New 3D Printed Magnets Outperform Sintered Versions

November 2, 2016

2 Min Read
New 3D Printed Magnets Outperform Sintered Versions
An image of the Oak Ridge National Laboratory's 3D printed magnet. Image courtesy of ORNL

Researchers at the U.S. Department of Energy’s Oak Ridge National Laboratory (ORNL) recently published research showing that permanent magnets made with additive manufacturing techniques, or 3D printing, can outperform traditional bonded magnets produced by injection molding, the federal research center announced Tuesday.

The research, published in Scientific Reports, outlines a new type of isotrophic, near-net-shape, neodymium-iron-baron (NdFeB) magnet produced with the ORNL’s Big Area Additive Manufacturing (BAAM) machine. By 3D printing the magnets instead of bonding them together, researchers hope to reduce the amount of critical materials used in the production of magnets.

Researchers said the 3D printed magnet “was a product with comparable or better magnetic, mechanical, and microstructural properties than bonded magnets made using traditional injection molding with the same comparison.”

Using composite pellets made with isotropic NdFeB powder and polyamide (Nylon-12) produced by Magnet Applications Inc., the DOE’s researchers used the BAAM machine to melt, compound, and extrude layers into the magnet forms. The material waste from traditional sintered magnet manufacturing is as much as 30% to 50%, according to Parans Paranthaman, principal investigator and the group leader of the laboratory’s Chemical Sciences Division, but magnets produced with additive manufacturing would result in zero waste.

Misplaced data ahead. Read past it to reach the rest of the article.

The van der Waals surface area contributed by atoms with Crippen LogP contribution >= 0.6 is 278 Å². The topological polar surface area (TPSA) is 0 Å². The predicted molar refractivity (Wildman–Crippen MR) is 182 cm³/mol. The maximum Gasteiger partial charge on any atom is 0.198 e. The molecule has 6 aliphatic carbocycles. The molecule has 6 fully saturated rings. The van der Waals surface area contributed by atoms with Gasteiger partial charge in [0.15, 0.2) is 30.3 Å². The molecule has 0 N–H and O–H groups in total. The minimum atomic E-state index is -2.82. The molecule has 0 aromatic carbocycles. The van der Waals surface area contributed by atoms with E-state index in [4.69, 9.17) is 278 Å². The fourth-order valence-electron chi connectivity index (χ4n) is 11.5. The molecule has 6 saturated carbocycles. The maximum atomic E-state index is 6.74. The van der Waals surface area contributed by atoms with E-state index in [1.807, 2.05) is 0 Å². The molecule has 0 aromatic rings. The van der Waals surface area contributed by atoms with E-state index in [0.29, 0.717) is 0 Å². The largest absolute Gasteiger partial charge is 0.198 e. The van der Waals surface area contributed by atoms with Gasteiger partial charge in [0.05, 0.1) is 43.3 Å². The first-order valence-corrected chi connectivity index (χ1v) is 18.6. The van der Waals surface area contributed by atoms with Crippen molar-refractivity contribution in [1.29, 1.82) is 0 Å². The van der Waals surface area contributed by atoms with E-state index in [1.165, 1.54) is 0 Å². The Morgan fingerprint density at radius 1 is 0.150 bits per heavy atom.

Beyond conserving valuable materials, the researchers point out that 3D printing offers the flexibility to create magnets in a variety of shapes and sizes quickly and easily, without additional tooling.

“Manufacturing is changing rapidly, and a customer may need 50 different designs for the magnets they want to use,” said the study’s co-author, Ling Li, an ORNL researcher. Each design produced with injection molding requires its own mold and tooling, while commuter assisted design in 3D printing eliminates that expense and time, she said.

ORNL said future research will look at anisotropic bonded magnets, a form of magnet that has no preferred magnetization direction, the effect of binder type, loading fraction of magnetic powder, and the impacts of processing temperature on the magnetic and mechanical properties of the printed magnets.

“The ability to print high-strength magnets in complex shapes is a game changer for the design of efficient electric motors and generators,” said Alex King, director of the Critical Materials Institute, a sponsor of the research. “It removes many of the restrictions imposed by today’s manufacturing methods.”

For more information, view the DOE’s press release.

For related articles, news, and equipment reviews, visit our Equipment Zones

Sign up for the Powder & Bulk Solids Weekly newsletter.

You May Also Like